What was once believed unthinkable is now a reality: Netflix with ads is here.
The streaming giant unveiled “Basic with Ads,” its much anticipated ad-supported subscription plan, on Thursday. The new tier will cost $6.99 a month in the US and be available Nov. 3 in the US, Canada, Australia, Brazil, France, Italy, Germany, Japan, Korea, Mexico, Spain and the UK.
The company said that “current plans and members will not be impacted” and that “Basic with Ads complements our existing ad-free Basic, Standard and Premium plans.”
The new option will feature much of what’s available with Netflix’s current $9.99 a month Basic plan, but will include an average of four to five minutes of commercials per hour.
Those ads will be 15 or 30 seconds in length and will play before and during TV series and movies.
Netflix (NFLX) noted that it will offer broad targeting capabilities by country and genre to help “advertisers reach the right audience — and ensure our ads are more relevant for consumers.”
“Advertisers will also be able to prevent their ads from appearing on content that might be inconsistent with their brand (e.g. sex, nudity or graphic violence),” Netflix said.
The company said that it is working with ratings tracker Nielsen in the US in 2023 “to enable advertisers to understand how Netflix can reach their target audience.”
“While it’s still very early days, we’re pleased with the interest from both consumers and the advertising community — and couldn’t be more excited about what’s ahead,” Netflix said. “As we learn from and improve the experience, we expect to launch in more countries over time.”
The debut of the ad-supported subscription plan is a momentous moment in Netflix 25-year history.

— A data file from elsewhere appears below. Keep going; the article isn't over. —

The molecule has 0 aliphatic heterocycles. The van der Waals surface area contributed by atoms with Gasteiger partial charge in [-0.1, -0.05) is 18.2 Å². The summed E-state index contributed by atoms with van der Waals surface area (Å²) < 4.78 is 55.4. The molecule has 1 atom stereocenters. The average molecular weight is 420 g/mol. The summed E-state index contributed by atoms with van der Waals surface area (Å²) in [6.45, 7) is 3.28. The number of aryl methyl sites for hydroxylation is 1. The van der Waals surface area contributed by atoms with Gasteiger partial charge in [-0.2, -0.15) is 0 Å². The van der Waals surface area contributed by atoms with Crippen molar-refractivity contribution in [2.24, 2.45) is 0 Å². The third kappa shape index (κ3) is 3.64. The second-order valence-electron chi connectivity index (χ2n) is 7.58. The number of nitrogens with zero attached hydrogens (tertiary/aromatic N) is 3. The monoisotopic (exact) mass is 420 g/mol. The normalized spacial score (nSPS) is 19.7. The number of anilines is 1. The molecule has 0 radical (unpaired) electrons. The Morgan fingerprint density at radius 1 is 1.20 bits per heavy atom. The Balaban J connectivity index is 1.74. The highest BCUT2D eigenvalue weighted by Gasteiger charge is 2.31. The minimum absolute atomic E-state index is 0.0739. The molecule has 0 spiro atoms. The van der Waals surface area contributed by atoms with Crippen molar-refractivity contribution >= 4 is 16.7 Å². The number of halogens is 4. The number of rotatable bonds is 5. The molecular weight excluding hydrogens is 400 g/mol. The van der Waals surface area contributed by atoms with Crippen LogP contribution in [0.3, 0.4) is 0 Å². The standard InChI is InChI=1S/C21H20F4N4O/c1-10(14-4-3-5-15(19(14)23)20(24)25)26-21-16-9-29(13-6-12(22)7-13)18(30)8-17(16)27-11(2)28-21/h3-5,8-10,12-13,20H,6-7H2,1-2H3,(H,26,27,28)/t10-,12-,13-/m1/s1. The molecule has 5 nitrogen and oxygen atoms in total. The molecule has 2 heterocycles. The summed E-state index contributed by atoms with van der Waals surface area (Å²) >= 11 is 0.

CEO Reed Hastings said in April that the company was open to adding commercials to the service, sending shock waves through the media and advertising industries as Hastings had for years been adamant about not putting ads on the platform.
“We … are advertising free,” Netflix said in a letter to shareholders in 2019. “That remains a deep part of our brand proposition.”
But after a nightmarish 2022, the platform can no longer stick to that approach.
In April, Netflix disclosed that it lost subscribers for the first time in more than a decade. Following that news, the stock tumbled, and the company lost billions in market cap, hundreds of employees were laid off and doubts ran rampant about the platform’s future, raising questions about the viability of the entire streaming marketplace.
In July, Netflix announced that it will partner with Microsoft (MSFT) to enhance sales and technology for this new subscription plan.
Ultimately, Netflix needs more revenue and ads is one way to achieve that. This doesn’t mean all subscribers will have to watch commercials since existing plans will stay ad-free, but there will now be a choice between a cheaper ad-supported plan and a premium one.
Ultimately, the Netflix of the future is bound to look different than the Netflix users have come to know.